Sunday, December 19, 2010

Getting Creative, Part 4: Work Differently

I consider myself a creature of habit. Many of us do, but we’re more flexible, more adaptable, than we might think. When we wake up a few minutes late, we don’t refuse to get out bed and wait until tomorrow when we wake up on time. When an emergency or tragedy strikes, we don’t say to ourselves, “But I had plans momentarily, so I will keep them.” When our bosses tell us that we need to show up 15 minutes early or stay an hour late to meet a pressing business need, we don’t say, “Sorry, but my work mind functions only from 9 to 5.” We deal with situations as they pop up, often in spite of our best-laid plans.

The same goes for our writing system. If you notice that you’re just not producing at the same level as usual, then maybe the problem is not you but your system. For instance, I well know that I create best early in the morning, even before sunrise, but my work as a writing consultant often demands that I leave the house as early as 5:30 a.m. When this is the case, I need a Plan B, which, needless to say, is to write at night. I have a Plan C and a Plan D as well. If I hit the late evening too tired to write anything creatively, I turn to those moments in the writing process that do not demand much creativity: revising, editing, and proofreading. Or I do some planning by researching more about my topic.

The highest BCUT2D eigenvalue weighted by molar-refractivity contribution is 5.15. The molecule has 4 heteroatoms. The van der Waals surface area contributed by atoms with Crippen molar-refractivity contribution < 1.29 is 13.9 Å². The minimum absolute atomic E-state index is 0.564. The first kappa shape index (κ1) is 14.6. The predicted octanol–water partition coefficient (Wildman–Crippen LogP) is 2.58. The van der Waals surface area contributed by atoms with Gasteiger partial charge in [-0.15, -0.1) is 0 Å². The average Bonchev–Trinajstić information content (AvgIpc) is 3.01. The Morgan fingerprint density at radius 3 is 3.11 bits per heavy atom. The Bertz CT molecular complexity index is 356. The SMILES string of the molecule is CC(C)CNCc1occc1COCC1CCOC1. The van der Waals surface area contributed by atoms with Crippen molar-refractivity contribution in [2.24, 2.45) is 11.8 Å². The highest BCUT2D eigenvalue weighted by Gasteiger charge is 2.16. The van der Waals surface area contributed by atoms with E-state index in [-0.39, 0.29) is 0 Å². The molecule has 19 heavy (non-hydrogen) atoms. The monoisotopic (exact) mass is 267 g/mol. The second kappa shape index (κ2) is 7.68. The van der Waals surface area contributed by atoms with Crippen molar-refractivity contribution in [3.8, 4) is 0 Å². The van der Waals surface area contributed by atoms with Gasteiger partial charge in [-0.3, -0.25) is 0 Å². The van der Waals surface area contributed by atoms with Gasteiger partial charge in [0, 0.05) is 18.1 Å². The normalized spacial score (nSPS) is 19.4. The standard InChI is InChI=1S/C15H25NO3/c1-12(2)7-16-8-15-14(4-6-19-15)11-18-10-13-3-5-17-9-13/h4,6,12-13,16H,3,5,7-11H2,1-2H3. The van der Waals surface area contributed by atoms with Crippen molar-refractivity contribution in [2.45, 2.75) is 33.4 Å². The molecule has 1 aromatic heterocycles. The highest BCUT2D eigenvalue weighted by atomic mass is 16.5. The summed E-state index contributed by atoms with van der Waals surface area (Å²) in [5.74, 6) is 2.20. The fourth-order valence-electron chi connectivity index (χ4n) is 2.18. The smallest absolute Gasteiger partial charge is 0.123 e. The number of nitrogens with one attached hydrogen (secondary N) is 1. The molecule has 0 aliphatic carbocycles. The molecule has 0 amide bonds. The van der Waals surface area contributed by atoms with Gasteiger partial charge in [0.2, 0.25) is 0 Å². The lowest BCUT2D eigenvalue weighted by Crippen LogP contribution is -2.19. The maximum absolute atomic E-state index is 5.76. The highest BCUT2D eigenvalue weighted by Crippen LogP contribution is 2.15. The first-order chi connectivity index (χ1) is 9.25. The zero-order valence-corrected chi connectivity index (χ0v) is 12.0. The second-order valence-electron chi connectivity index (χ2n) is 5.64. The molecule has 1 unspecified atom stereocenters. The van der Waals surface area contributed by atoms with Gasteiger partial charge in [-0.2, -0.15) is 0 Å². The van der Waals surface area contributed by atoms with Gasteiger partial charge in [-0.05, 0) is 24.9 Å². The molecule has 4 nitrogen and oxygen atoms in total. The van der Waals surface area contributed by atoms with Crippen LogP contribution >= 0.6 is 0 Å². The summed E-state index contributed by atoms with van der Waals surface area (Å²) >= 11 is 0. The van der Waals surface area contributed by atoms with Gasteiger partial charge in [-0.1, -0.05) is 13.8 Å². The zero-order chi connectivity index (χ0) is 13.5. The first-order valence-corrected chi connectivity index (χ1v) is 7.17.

So how can you work differently? Listen to music when you’re writing, or turn off the music if you always listen to music. Find a different time to work, or a different place. Start on an entirely
new topic unrelated to your current writing project. Spend more time reading or researching and less time drafting, or spend more time drafting but at different intervals. Try longhand writing when staring at the computer is not cutting it. Take a walk or do some other exercise before and during your writing. The possibilities are limitless, depending on your system. Breaking routine can unlock the door to your next burst of creativity.

Books by Philip Vassallo
How to Write Fast Under Pressure
  • The Art of E-mail Writing
  • The Art of On-the-Job Writing
  • The Inwardness of the Outward Gaze: Learning and Teaching Through Philosophy